There are lots of memes nowadays which tell us Log kya kehenge? (what would people think?) and that the “log” (people) don’t pay the bills so why should we listen to them? But how exactly do you free yourself from these social pressures?

DSC01912 Wayne

‘Don’t you feel alone? Do you not want to start your life?’

I was always told my life would start when I got married. I could be independent and move out when I’m married. I could go on holiday with my friends when I’m married. Until then, I couldn’t do these things because I didn’t have a chaperone. So much importance is put on marriage because I feel it is being sold as a fake ticket to so-called freedom. I don’t actually NEED looking after and I don’t need to be with someone to have a happy life. I’m independent, I pay my own bills and I try to live my best life.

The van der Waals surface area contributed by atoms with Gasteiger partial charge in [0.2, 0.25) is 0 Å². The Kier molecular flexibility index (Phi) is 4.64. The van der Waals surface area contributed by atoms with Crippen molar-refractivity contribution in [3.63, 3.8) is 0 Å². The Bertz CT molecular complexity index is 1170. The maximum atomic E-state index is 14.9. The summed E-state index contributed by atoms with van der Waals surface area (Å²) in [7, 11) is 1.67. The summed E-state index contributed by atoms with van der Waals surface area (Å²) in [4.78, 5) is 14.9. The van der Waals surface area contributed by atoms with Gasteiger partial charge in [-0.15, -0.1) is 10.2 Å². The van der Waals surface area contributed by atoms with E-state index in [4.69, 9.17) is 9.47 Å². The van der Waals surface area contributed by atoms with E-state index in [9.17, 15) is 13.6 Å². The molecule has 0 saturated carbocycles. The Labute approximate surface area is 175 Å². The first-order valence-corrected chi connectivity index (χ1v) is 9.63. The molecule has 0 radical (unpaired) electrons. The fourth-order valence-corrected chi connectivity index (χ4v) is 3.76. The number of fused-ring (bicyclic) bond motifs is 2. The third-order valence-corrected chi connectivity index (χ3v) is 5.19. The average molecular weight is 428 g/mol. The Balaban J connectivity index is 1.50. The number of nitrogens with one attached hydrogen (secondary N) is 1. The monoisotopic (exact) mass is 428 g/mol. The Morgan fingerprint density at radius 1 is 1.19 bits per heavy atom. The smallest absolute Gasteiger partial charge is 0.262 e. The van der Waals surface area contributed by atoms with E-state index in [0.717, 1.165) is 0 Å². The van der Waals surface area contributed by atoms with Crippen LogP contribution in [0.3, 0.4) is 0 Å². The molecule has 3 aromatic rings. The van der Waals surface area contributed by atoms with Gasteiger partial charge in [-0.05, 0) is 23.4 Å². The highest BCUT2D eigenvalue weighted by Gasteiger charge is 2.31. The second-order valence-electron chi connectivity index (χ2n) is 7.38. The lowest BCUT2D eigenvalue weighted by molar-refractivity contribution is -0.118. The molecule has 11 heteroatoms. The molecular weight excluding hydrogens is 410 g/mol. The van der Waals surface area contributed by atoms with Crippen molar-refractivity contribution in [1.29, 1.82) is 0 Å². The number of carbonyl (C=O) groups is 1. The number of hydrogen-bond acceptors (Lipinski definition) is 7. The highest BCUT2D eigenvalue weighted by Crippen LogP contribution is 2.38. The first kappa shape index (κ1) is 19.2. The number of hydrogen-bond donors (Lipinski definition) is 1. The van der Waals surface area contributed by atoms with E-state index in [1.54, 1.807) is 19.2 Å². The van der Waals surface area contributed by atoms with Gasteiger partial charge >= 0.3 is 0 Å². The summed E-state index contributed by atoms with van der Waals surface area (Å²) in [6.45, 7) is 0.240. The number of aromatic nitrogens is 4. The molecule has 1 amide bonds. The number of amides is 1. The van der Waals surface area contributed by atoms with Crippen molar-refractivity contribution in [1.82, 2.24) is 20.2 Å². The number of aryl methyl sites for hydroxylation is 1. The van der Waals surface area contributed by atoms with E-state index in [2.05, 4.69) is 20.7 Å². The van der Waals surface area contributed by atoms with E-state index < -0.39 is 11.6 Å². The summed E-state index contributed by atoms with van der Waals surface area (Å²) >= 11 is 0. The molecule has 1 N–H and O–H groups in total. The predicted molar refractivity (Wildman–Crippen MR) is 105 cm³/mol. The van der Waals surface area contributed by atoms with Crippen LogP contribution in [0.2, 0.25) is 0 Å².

However, the word ‘selfish’ is constantly thrown about to stop you from making your own decisions. After all, what is so wrong with wanting to make yourself happy? You could spin this on its head and say if people are wanting you to make life decisions and compromise your happiness for them then they are in fact the selfish ones. Mental health is also an issue that is hardly ever acknowledged and the fear of how certain things will be seen in the community take precedence over a person’s genuine happiness.

However, change doesn’t happen overnight and I’ve learnt that creating real lasting change takes guts, patience and a very thick skin.